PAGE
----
Number 33–Angkor Finally
After two and a half years in Cambodia, I finally made it to Angkor, world’s largest religious site. I was stymied by not having the proper combination of time and money, that is, at least five free days – two for transit back and forth and three to wander the temples – and an extra hundred dollars. A three day pass to the archeological park costs $40 and until recently – 2003 – the road from Phnom Penh to Siem Reap, the gateway town to the temples, was so bad there were no buses. There was always the boat, but at $25 each way... well it all added up.
The only land alternative was a hot, dusty, grueling, more than 12 hour journey in the back of a crowded pickup truck over a maximum 20 mph severely pockmarked dirt track. Today the road is either paved, or graded on the way to pavement and the six hour, 200 mile (315 km) journey sets you back $4. In fact, I could’ve gone when I was in Cambodia in 1994, but back then the boat was occasionally getting shot at so I played it safe.
Also I usually wound up only having the necessary time during holidays and when everybody else goes and that’s definitely not when you want to be there. Besides it’s not something you can rush; I spent close to 15 hours at the temples spread over three days and saw barely more than half of them, though, of course, I did visit the most impressive ones. Even the average ones are spectacular. They’re entirely constructed of cut and fit stone with nearly every exposed surface intricately carved. They date from the 8th to 12th centuries.
While most of the temples are concentrated in a 10 square mile area, the park actually covers at least 5 times that space with a few additional sites further a field.
Angkor Wat, the largest of the temples, a representation of which appears on the Cambodian flag, is built in three levels and probably covers about ten acres all together. The highest level includes towers on each corner and a larger one, which stands 60 to 80 feet above the platform, in the center. By the way, there are still people lighting incense and praying in many places in the temples.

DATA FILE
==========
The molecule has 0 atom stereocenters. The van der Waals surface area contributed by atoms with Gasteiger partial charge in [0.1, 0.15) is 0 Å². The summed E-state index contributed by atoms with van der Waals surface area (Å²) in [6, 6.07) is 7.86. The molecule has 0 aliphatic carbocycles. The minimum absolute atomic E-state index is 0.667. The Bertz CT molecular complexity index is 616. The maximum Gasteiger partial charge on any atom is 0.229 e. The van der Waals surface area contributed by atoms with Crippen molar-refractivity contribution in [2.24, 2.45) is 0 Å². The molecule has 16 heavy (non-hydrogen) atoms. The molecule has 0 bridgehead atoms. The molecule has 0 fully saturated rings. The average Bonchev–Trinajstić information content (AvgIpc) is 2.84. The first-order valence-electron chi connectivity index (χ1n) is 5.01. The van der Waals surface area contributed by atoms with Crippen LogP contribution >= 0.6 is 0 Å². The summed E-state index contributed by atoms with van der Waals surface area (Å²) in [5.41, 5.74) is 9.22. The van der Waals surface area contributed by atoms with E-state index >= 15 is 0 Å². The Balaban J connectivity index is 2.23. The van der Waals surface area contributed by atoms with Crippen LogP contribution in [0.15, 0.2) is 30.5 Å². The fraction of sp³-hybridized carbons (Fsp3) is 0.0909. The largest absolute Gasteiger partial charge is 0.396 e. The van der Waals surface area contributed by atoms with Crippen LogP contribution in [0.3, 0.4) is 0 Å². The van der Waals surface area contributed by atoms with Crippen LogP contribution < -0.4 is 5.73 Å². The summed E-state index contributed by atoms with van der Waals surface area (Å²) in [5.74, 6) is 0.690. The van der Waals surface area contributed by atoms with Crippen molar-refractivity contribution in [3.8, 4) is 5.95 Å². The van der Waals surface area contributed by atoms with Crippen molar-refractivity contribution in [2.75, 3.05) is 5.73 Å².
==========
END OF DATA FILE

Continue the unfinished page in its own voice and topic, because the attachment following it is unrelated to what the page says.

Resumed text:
When I arrived at the second level, I saw people up top – the highest platform sits about 40 feet above the second level – but the only way there, as far as I could tell at the time, were these very steep stairways. There are nine all together so I walked around a bit to find one in reasonable shape. After a stone has been exposed to the elements for a millennium or so it starts to lose its original shape and become rounded. So... steep stairway, high, narrow, rounded steps and... definitely quickens your heart beat a little.
Nice thing about the third world is that you’re free to clamber over many places that would be off limits in litigation-happy USA. Going up was not so much of a problem because you get to hold on and see where you’re going and you don’t have to look back. I was really not looking forward to going down; so, phew, was relieved to discover a railing on one of the stairways with firm square concrete steps to stand on. Had to be; there were kids and real oldsters up there who I couldn’t believe were going to descend the way I had ascended.
Even the moat that surrounds the Angkor temple had to be a monumental task. More than 100 meters wide, five deep about three kilometers long, it is faced in stone steps on both inside and outside. The cap to the steps consists of stones that are 3 feet by 4 feet by one foot thick with exposed sides carved.
The second temple in importance is the Bayon and I’m including pictures of it. It has 54 towers, each including four giant faces – of one of the early kings – oriented to the cardinal points of the compass – supposedly to guard against enemies. It’s a face you can’t help but love and interestingly each is a little different.
It’s only in those parts of the temples that are totally sheltered from the elements that the intricacy of the carving can be seen and made me wonder what they might have looked like in the original and in turn reminded me of an archeological site I once visited in India. In the largest, most impressive temple on that site – the Elora caves about 400 miles east of Mumbai, aka Bombay, which includes 35 Buddhist and Hindu temples carved out of solid rock – there were a few small and well protected nooks where the original concept could be seen. This was actually not a cave but a large temple carved out of rock, so it was exposed to the elements. Whereas most of the temple was old weathered stone, the sheltered spots included brightly colored graphics on smooth plaster. What an amazing sight it must have been in the original, considering how breathtakingly impressive it was in its worn, rounded and washed out state.